Louis Proyect: The Unrepentant Marxist

November 4, 2020

Robert Fisk’s wrong turn

Filed under: journalism,Syria — louisproyect @ 10:02 pm

Robert Fisk, 1946-2020

Like most people on the left, I relied heavily on five journalists after George W. Bush unleashed his war on terror: Julian Assange, Glenn Greenwald, Seymour Hersh, Patrick Cockburn, and Robert Fisk. After 2011, I was dismayed to see that all of them—to one degree or another—had begun to serve the war aims of the Assad dictatorship. To a large degree, this was a function of their tendency to superimpose the experience of Iraq on Syria. The West was bent on “regime change”, just as it was in 2002. You also had WMD type propaganda that justified intervention. In Iraq, the claim was that Saddam Hussein was developing nuclear weapons. Correspondingly, every time Assad was accused of launching a chemical weapons attack, they insisted that was another attempt by the USA to provide an excuse for a full-scale intervention. Finally, just as you had American reporters embedded with the military in Iraq, you also had reporters embedded with the military in Syria. Unfortunately, in this instance some were embedded inside Assad’s military.

Like Judith Miller, Robert Fisk, who died last Friday at the age of 74, never saw the parallel between his own fearless defiance of imperialism in covering Iraq and Judith Miller’s obsequious service to George W. Bush. As is the case with all five reporters, they made a terrible mistake in failing to see Syria on its own terms.

The first dispatch by Fisk from Syria in the Independent is dated March 31, 2011 and can hardly be regarded as regime propaganda, especially indicated by the last paragraph: “Syria needs to be renewed. It does need an end to emergency laws, a free media and a fair judiciary and the release of political prisoners and – herewith let it be said – an end to meddling in Lebanon. That figure of 60 dead, a Human Rights Watch estimate, may in fact be much higher. Tomorrow, President Bashar al-Assad will supposedly tell us his future for Syria. It had better be good.”

Just about a year later, Fisk showed the first signs of disaffection from the rebels. On March 9, 2012, he writes a column comparing Homs to Srebrenica. He edges toward a both sides are bad narrative: “In Srebrenica, more than 8000. In Homs? Well, if all Syria has lost 8,000 souls in a year, Homs’s sacrifice must be far smaller. But then the UN statistics do not appear to include the thousands of Syrian army casualties. Government soldiers were also killed in Homs.”

On July 22nd, he writes an article that begins to drift away from the evidentiary. A young Syrian shows up in Beirut and tells another Syrian that women have been raped outside the city of Homs – one estimate puts the number of victims as high as 200 – and the rapists are on both sides. An anonymous source… On both sides… You get the picture? He is veering toward unsubstantiated anecdotal material, not what you’d expect from a top reporter.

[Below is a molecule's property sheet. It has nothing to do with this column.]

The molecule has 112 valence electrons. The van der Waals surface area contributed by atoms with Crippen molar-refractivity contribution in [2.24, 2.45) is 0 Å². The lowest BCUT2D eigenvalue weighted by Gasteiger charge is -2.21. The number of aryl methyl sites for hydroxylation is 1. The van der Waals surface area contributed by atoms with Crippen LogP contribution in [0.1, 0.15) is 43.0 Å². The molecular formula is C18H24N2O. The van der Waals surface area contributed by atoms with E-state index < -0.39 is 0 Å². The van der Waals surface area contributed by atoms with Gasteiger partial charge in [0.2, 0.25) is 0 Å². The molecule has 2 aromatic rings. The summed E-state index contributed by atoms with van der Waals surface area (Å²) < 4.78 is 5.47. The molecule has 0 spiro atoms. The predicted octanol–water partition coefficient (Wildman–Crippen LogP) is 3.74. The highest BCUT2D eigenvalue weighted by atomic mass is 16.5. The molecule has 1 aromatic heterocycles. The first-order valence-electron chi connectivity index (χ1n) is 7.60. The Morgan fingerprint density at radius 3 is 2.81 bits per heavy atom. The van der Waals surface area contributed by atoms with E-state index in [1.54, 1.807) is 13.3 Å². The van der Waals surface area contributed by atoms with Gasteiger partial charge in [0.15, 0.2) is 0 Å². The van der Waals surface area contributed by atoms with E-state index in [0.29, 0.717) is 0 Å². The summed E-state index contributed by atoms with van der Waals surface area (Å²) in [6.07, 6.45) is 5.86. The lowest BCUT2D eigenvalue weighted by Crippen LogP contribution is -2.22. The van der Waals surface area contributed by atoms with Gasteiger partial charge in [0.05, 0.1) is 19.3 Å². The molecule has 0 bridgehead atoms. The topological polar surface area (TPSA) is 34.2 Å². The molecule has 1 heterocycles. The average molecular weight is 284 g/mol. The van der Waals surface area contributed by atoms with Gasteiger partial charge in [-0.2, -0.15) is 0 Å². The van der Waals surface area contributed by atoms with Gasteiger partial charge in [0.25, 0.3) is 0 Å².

A month later, on August 23, 2012, he begins to rely on the Syrian army for what’s going on in Aleppo.

Many of the soldiers, who were encouraged to speak to me even as they knelt at the ends of narrow streets with bullets spattering off the walls, spoke of their amazement that so many “foreign fighters” should have been in Aleppo. “Aleppo has five million people,” one said to me. “If the enemy are so sure that they are going to win the battle, then surely there’s no need to bring these foreigners to participate; they will lose.”

Three days later, he follows up with another article titled “Those trying to topple Assad have surprised the army with their firepower and brutal tactics”. It refers to rebels capturing a member of the shabiha, Assad’s paramilitary death squad, who is stripped naked and hanged. Then his corpse was pelted with shoes and decapitated. His source for this atrocity tale? Syrian army files.

It should be said that throughout 2011 and 2012, he continues to report on the savagery of the dictatorship so it is understandable why many on the left would regard Robert Fisk as a reliable source of news at the time, including me as I recall.

But by the middle of 2013, the tune changes radically. In an article titled “As the US wants to arm ‘nice Syrian rebels’ we must remind ourselves that weapons are not just guns. They are about money; Hardware will end up in the hands of al-Qa’ida”, we end up with the dominant theme of the pro-Assad propaganda network, namely that Assad was dealing with a terrorist Salafist menace.